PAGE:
Posted by Sadie from ? (220.127.116.11) on Tuesday, June 17, 2003 at 2:13PM :
Stigma fuels spread of tuberculosis
16 June 2003
ERBIL - Just two days after 25-year-old Rushdi Abdullah was diagnosed with tuberculosis (TB), his family moved him into a room outside the main house. "They said I could only return when I got better. I now have a separate plate to eat from and new sheets on the bed. At night it is very lonely, because I am forbidden to watch television in the main house, and nobody comes into my room to see me," he said.
While the shortage of adequate medical equipment and expertise continues to hamper the treatment of TB in northern Iraq, health-care workers say the associated social stigma has fuelled its spread. "Our public education campaign has tried to change the way people think about TB. Many people still don't know enough and will do everything to avoid contact with a TB sufferer. We still have a long way to go," Dr Mufid al-Jaf told IRIN.
"For women, it is even more difficult, and they often ask us not to tell their male relatives that they have tested positive for TB. They are afraid people will find out that they have had TB, and this will reduce their chances of getting married in the future," he added.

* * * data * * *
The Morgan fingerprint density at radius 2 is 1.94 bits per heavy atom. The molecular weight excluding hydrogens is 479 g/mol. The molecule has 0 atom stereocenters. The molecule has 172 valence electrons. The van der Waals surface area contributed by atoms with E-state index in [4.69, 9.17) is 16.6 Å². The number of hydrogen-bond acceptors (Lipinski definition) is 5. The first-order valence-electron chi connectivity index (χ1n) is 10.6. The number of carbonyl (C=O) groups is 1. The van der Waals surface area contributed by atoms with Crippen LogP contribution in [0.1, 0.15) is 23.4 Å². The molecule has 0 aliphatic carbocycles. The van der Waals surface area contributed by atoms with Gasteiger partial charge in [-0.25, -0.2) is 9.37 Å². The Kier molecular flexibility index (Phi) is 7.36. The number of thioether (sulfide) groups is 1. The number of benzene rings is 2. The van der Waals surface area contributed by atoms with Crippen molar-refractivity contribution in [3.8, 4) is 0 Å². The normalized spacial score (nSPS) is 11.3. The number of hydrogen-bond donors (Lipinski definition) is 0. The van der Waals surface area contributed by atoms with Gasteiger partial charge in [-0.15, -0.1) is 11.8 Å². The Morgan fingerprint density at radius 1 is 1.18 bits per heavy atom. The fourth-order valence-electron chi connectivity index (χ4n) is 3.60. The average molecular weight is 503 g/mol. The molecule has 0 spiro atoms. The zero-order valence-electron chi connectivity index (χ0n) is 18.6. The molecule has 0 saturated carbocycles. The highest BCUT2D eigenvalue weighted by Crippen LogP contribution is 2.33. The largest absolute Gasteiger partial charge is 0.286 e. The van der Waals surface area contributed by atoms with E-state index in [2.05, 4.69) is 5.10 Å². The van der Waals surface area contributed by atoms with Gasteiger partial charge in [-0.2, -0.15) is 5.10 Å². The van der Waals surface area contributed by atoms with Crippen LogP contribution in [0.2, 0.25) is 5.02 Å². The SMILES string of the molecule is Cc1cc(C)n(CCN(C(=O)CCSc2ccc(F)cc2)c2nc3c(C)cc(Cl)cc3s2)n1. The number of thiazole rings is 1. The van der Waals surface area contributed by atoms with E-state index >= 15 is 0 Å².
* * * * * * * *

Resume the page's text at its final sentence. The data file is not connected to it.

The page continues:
Against a backdrop of inadequate nutrition, poor water and lack of sanitation, TB continues to impose a heavy burden of ill health in three of Iraq's northern governorates - Dahuk, Arbil and Sulaymaniyah. At Arbil's only TB clinic, funded by the World Health Organisation (WHO), Al-Jaf struggles to keep up with the number of patients seeking treatment.
Since July 2002, the clinic has seen 307 reported cases of TB. "Most often, the patients are from the poorest parts of Arbil. Many of them leave it until the last minute before they seek medical attention. When they eventually do come for help, we find that the TB has progressed. All we can do then is provide them with the few resources we have to offer," Al-Jaf told IRIN.
Indeed, resources at the clinic are limited. Although funds from the Oil-For-Food Programme financed the import of microscopes and allowed the renovation of the laboratory, most of the work is done manually using old-fashioned medical techniques.
"With the equipment we have, we can provide patients with the first line of treatment. If, however, they prove resistant to the drugs, we are unable to administer advanced treatment. We just don't have the appropriate medicine. Fortunately, most of the patients have recovered after the first treatment," he said.
In an effort to improve treatment for TB patients, WHO has worked with the clinic staff on the Directly Observed Treatment Short Course (DOTS). Under the programme, therapy compliance is closely monitored.
"Many of the TB patients continue to work even though they are extremely weak, Sheharizad Ghazi, the head of WHO in Arbil, told IRIN. "The DOTS strategy ensures that patients have access to the medicine by supplying the nearest local clinic in their area with the drugs. If the patients fail to turn up, health workers go to their homes or places of work to make sure that they take the drugs." Since the introduction of DOTS in April 2002, the recovery of TB patients had improved by almost 90 percent, she added.
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